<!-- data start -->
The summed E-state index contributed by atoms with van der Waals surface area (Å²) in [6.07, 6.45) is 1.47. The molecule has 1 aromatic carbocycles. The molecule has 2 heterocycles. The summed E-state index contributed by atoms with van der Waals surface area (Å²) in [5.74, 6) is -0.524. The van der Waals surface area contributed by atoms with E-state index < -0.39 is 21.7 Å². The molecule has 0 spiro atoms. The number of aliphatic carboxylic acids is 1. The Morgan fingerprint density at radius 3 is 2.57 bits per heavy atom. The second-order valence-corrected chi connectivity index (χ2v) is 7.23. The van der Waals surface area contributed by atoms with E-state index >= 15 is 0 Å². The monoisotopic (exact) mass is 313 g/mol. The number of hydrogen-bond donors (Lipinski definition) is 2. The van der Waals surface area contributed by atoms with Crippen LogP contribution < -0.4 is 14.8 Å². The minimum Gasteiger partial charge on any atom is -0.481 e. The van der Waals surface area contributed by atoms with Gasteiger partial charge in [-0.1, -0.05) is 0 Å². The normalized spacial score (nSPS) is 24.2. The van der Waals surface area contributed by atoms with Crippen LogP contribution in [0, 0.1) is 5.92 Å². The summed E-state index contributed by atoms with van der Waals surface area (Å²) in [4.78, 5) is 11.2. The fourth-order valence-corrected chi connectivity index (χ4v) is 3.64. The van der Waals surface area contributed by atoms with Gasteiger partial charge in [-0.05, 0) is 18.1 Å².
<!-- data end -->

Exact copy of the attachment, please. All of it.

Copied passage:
The summed E-state index contributed by atoms with van der Waals surface area (Å²) in [6.07, 6.45) is 1.47. The molecule has 1 aromatic carbocycles. The molecule has 2 heterocycles. The summed E-state index contributed by atoms with van der Waals surface area (Å²) in [5.74, 6) is -0.524. The van der Waals surface area contributed by atoms with E-state index < -0.39 is 21.7 Å². The molecule has 0 spiro atoms. The number of aliphatic carboxylic acids is 1. The Morgan fingerprint density at radius 3 is 2.57 bits per heavy atom. The second-order valence-corrected chi connectivity index (χ2v) is 7.23. The van der Waals surface area contributed by atoms with E-state index >= 15 is 0 Å². The monoisotopic (exact) mass is 313 g/mol. The number of hydrogen-bond donors (Lipinski definition) is 2. The van der Waals surface area contributed by atoms with Crippen LogP contribution < -0.4 is 14.8 Å². The minimum Gasteiger partial charge on any atom is -0.481 e. The van der Waals surface area contributed by atoms with Gasteiger partial charge in [-0.1, -0.05) is 0 Å². The normalized spacial score (nSPS) is 24.2. The van der Waals surface area contributed by atoms with Crippen LogP contribution in [0, 0.1) is 5.92 Å². The summed E-state index contributed by atoms with van der Waals surface area (Å²) in [4.78, 5) is 11.2. The fourth-order valence-corrected chi connectivity index (χ4v) is 3.64. The van der Waals surface area contributed by atoms with Gasteiger partial charge in [-0.05, 0) is 18.1 Å².